State of Ireland during the Eighteenth Century: Legislative Independence

Edgar Sanderson
The British Empire in the Nineteenth Century
Chapter V

The political position of the country was that, under the laws procured by Lord-deputy Poynings in 1495, the Irish parliament was subject to the privy-council in England, and, by later legislation, to the British parliament at Westminster.

By the middle of the eighteenth century much relaxation had arisen in applying the laws against religion, but the faith of the great majority of the Irish people was illegal, and there was no repeal of the persecuting statutes.

In the early part of George the Third's reign, the Irish parliament began to show some signs of an independent spirit.

In 1768 the Commons rejected a money bill “because it did not take its rise in that House”, and parliaments in Ireland became octennial, instead of the Commons being chosen for the duration of each reign.

Henry Grattan succeeded Flood as the advocate of legislative independence, and England's difficulty of war with her American colonies and with European powers gave Ireland her opportunity.

In 1778, the British parliament, on Irish demands, gave some relief to Irish trade, and changes were made in the penal code against the Catholics.

They could now hold their property on the same terms as Protestants, and in 1782 they were enabled to acquire freeholds for lives or by inheritance, to open schools, and to educate their youth in literature and religion.

In 1779 the British government, in dread of invasion, had desired to raise a Protestant militia in Ireland, but there were no funds for their payment, and volunteer corps arose, for part of whom the ruling powers provided arms.

Eighty thousand men, all Protestants, were soon enrolled, the Catholics being permitted only to subscribe towards the expenses.

It was this volunteer movement which led to the brief legislative independence of Ireland that existed from 1782 till 1800.

Early in the former year the famous Convention of Dungannon was held. This was a meeting of the Protestant leaders of the Ulster volunteers, and after long debate they passed a resolution that “The claim of any body of men, other than the King, Lords, and Commons of Ireland, to make laws to bind that kingdom is unconstitutional, illegal, and a grievance”.

A second resolution was that “We hold the right of private judgment in matters of religion to be equally sacred in others as in ourselves. We rejoice in the relaxation of the penal laws against our Roman Catholic fellow-subjects, and we conceive this measure to be fraught with the happiest consequences to the union and prosperity of the inhabitants of Ireland”.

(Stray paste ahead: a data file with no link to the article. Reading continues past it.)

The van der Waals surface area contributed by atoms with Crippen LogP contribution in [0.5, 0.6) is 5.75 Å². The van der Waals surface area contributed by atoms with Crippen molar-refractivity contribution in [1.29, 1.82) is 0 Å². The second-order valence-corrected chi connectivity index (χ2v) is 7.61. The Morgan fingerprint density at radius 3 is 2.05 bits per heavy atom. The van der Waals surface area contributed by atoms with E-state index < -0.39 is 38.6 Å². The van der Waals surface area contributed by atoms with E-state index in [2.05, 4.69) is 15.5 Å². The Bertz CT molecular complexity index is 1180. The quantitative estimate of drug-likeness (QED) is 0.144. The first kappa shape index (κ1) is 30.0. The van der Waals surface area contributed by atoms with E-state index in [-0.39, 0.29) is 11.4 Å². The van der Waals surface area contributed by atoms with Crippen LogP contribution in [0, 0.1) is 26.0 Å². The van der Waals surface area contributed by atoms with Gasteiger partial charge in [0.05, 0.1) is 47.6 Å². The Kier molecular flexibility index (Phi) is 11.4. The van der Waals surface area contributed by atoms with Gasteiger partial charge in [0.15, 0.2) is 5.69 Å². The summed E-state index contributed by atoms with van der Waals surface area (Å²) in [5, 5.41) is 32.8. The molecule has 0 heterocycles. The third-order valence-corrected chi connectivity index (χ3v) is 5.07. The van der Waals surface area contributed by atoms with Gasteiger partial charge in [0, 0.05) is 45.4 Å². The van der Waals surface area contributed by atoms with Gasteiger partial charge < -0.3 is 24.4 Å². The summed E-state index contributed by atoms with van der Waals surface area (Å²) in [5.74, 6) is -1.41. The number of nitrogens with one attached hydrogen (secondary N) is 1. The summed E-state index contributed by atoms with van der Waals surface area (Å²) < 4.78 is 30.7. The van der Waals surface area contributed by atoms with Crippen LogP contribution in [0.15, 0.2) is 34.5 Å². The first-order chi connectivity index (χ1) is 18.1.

The men who passed these resolutions had arms in their hands, and were not to be trifled with.

In April, 1782, the Irish parliament carried a Declaration of Rights, demanding legislative independence, and Great Britain was forced to come to terms.

The legislative and judicial authority of the British parliament was renounced: the right of the privy-council to alter bills transmitted from Ireland was abandoned, and Ireland, for eighteen years, had an independent legislature, and occupied a constitutional position like that of Scotland before the Union of 1707.

This Irish Parliament was, however, from the first a foredoomed failure. Not merely was it purely Protestant, while four-fifths of the Irish people were Catholics, but it did not properly represent even the Protestant minority.

Of the 300 members of this Irish House of Commons only 72 were really returned by the Protestant voters, while 123 sat for nomination boroughs, and represented only their patrons. Fifty-three peers directly appointed these “legislators”, and could also ensure, by their influence, the election of ten others.

Fifty commoners also nominated ninety-one members, and controlled the election of four others.

As a representative assembly it was, therefore, a farce more ridiculous even than the British House of Commons prior to 1832.

It was, in other ways, a grossly corrupt body, and the government in England influenced its debates and votes by wholesale and unblushing bribery.

The changes needed, in order to turn it into a really representative and useful body, were a thorough franchise reform and Catholic emancipation.

For these changes, in those days, it was hopeless to strive, and the last state of the Irish parliament was worse than the first.

Pitt, an enlightened statesman placed in a very difficult position between the promptings of his own judgment and the prejudices of his chief supporters, including those of a monarch now half insane, strove to give more freedom to Irish trade. His efforts failed in both Parliaments, and matters drifted on towards the legislative union of the two countries.

In 1793, the Irish Catholics obtained the right of voting for Protestant members, but they could not sit in parliament, and George the Third, from scruples which he supposed to affect his coronation oath, declined to grant full political emancipation.